Seeking Better Vaccines for Livestock
DNA-based Vaccines for Livestock
Dr. Lorne Babiuk
|Completed August, 2004
Preventing disease in beef cattle has many benefits, including health benefits for the animals themselves and economic benefits for the cattle producer. In today’s beef cattle production, cattle are often vaccinated to prevent a number of diseases.
Vaccination stimulates the animal’s immune system with an infectious agent, or components of an infectious agent, that has been modified to prevent the vaccine itself from causing the disease. The agent that stimulates the immune response is called an antigen. This disease-prevention approach has been used in humans and livestock for over 100 years.
DNA (deoxyribonucleic acid) is found in the cells of all living creatures, including bacteria and viruses, and is responsible for the transfer of genetic characteristics. While still in the experimental stage, the purpose of DNA vaccination is to protect humans and/or animals against disease by injecting DNA from the bacteria or virus that causes the disease. DNA vaccines potentially have several advantages over traditional vaccines: they would be safer because they would not be able to inadvertently cause disease; they would give life-long immunity thus preventing the need for re-vaccination; the recipient could be vaccinated for several diseases at once; and needle-free vaccinations could be used.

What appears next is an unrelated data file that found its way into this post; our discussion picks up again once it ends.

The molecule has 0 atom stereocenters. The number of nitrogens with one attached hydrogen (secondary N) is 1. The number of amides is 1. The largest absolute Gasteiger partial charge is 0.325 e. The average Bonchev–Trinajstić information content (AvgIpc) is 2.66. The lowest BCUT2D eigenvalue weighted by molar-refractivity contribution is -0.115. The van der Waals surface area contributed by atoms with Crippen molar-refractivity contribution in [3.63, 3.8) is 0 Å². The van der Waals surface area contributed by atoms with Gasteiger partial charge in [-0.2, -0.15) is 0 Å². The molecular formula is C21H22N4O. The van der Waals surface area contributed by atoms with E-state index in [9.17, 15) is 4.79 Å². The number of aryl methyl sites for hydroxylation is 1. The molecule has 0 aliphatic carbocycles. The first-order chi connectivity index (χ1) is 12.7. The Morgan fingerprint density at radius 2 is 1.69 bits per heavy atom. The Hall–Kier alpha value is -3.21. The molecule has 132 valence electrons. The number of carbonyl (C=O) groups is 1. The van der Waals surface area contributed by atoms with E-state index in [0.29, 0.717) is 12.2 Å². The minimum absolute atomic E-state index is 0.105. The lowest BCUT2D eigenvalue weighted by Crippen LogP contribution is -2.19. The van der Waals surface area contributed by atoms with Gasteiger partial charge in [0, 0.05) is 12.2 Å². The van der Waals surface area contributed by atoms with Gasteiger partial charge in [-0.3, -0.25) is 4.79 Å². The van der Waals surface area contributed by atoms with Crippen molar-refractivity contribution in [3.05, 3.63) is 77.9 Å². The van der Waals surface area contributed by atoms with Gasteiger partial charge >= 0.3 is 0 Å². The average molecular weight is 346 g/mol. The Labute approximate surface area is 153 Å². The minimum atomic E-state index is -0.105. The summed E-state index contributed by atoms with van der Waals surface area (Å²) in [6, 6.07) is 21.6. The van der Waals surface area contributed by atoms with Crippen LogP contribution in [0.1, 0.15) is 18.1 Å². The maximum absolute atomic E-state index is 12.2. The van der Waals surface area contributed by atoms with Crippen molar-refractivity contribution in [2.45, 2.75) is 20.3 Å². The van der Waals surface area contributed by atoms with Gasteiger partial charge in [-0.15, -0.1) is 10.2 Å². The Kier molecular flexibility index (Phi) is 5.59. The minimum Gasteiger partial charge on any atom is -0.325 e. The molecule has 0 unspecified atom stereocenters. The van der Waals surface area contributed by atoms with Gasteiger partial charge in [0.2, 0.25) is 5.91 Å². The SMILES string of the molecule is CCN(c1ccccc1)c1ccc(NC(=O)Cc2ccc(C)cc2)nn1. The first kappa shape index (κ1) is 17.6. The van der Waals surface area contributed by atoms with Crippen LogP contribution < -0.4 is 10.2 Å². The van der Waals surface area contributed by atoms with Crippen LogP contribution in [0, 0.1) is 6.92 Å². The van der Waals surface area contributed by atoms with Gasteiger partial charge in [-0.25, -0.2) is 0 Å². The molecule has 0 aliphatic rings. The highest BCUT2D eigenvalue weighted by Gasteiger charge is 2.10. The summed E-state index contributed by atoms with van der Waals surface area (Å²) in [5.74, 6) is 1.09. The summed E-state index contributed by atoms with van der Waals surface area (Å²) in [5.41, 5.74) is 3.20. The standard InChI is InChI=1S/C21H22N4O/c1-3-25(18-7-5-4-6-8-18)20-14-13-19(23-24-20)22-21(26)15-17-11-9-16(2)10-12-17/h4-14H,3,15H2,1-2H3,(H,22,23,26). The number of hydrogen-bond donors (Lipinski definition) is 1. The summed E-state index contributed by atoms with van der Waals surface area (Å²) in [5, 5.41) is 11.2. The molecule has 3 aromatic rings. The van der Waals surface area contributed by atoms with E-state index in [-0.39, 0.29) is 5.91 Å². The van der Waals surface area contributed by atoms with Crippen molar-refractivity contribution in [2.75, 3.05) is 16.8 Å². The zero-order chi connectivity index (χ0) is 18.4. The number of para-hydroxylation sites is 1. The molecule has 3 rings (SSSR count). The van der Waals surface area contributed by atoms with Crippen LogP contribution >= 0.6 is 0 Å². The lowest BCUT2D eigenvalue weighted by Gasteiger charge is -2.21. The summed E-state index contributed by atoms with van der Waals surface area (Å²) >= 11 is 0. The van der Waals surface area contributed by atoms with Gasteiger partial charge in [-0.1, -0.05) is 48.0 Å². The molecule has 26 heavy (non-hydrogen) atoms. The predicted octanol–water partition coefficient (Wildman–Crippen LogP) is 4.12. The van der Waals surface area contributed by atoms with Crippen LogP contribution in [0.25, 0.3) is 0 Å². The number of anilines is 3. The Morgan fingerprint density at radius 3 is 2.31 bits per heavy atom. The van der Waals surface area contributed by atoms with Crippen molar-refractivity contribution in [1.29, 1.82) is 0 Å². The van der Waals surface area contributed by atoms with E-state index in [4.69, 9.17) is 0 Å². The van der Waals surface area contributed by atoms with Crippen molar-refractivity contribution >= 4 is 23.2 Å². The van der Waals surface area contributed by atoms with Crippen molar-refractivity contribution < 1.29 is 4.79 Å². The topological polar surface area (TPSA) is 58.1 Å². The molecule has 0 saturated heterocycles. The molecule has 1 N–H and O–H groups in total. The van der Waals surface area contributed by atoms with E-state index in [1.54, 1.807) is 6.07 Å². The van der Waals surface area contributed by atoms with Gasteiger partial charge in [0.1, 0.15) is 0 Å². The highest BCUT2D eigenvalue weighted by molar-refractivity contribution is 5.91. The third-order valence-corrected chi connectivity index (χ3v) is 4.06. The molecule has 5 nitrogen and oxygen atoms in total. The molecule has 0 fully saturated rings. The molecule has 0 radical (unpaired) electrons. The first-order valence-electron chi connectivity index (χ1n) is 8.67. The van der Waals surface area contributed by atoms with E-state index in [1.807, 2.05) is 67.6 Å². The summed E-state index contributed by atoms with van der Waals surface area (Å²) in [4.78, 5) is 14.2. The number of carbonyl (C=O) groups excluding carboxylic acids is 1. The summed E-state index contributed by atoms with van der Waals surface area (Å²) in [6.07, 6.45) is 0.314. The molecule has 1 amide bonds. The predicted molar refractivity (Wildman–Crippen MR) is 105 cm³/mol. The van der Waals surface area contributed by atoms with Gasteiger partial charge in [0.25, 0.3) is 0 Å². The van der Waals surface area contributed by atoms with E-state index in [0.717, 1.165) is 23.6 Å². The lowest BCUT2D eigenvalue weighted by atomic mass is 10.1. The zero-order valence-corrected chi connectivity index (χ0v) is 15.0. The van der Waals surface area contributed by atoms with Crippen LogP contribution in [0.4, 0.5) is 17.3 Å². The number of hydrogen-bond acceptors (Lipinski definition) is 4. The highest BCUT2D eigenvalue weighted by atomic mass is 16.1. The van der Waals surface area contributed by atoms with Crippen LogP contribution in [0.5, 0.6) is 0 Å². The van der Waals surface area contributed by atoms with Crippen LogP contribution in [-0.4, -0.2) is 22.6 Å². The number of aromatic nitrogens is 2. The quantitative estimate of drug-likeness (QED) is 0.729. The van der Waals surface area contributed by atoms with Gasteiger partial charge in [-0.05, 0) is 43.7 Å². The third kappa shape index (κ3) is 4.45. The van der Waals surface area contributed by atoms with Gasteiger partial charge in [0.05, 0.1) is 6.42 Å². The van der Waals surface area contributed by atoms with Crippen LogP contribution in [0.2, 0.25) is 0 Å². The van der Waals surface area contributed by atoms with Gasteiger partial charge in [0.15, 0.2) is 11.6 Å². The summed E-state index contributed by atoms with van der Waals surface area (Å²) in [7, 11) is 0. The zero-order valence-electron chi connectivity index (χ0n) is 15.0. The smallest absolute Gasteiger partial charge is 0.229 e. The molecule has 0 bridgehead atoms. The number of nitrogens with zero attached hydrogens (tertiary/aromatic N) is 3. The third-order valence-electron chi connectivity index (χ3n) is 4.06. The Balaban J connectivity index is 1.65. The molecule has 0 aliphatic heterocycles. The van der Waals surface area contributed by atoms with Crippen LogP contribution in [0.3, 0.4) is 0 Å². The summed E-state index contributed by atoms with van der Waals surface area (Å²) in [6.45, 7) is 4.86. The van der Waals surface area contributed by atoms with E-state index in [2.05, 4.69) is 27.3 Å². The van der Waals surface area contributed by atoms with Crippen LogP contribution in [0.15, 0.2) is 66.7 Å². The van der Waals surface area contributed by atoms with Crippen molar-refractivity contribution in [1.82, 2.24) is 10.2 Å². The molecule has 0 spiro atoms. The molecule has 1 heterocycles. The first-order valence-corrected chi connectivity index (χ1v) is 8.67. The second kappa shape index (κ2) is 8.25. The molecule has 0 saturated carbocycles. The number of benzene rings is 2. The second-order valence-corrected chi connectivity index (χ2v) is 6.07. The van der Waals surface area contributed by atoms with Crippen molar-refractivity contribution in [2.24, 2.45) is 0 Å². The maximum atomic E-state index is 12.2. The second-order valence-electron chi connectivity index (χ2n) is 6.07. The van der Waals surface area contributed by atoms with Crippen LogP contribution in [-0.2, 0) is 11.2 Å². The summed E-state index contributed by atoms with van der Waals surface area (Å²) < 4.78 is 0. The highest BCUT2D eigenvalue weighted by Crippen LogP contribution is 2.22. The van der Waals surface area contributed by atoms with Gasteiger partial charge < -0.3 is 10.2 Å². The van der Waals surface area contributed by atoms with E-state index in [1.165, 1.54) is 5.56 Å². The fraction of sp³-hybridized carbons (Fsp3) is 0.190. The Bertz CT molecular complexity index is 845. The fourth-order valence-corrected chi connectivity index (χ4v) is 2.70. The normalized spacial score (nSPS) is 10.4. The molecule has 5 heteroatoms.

The project DNA-based Vaccines for Livestock experimented with DNA vaccines for three economically important diseases of cattle: bovine herpes virus (BHV-1), bovine respiratory syncytial virus (BRSV), and bovine viral diarrhea virus (BVDV). It also sought to develop a vaccine against E.coli 0157:H7. E.coli 0157:H7 is a bacteria that does not cause disease in cattle but can cause severe illness in humans. A vaccine that could prevent cattle from shedding this bacteria would be an important development for the beef cattle industry.
Genes for the immune response-stimulating characteristics of the BHV-1, BRSV, and BVDV pathogens were successfully cloned. The genes from E. coli O157: H7 that allow the bacteria to colonize the digestive system also were cloned. Identifying and replicating these genes is an important step toward developing potential vaccines.
One component of a DNA vaccine is a bacterial DNA sequence, known as a CpG motif, which stimulates the immune system to produce antibodies when the vaccine is perceived as a threat by the animal’s immune system. This project tested two DNA-based vaccines containing CpG motifs in calves – one against BHV-1 and one against BVDV.
For BHV-1, the DNA vaccine induced a strong cellular immune response that correlated positively with the number of CpG motifs that the vaccine contained.
However, the DNA-based vaccine provided less protection than a traditional vaccine used as a control. Nonetheless, the experiment demonstrated for the first time that a CpG-enhanced DNA vaccine can elicit an immune response against an economically important pathogen in a large domestic species, and it provides a solid foundation for future experiments.
For BVDV, calves that received the DNA-based vaccine had less virus in nasal fluid and white blood cells when compared to control animals that received an injection of saline rather than vaccine. Thus, a DNA vaccination strategy is promising for BVDV.
The promise of DNA-based vaccines for livestock continues to evolve. This project helped advance knowledge in the field and will hopefully be a stepping-stone to the eventual commercial introduction of DNA-based vaccines for beef cattle.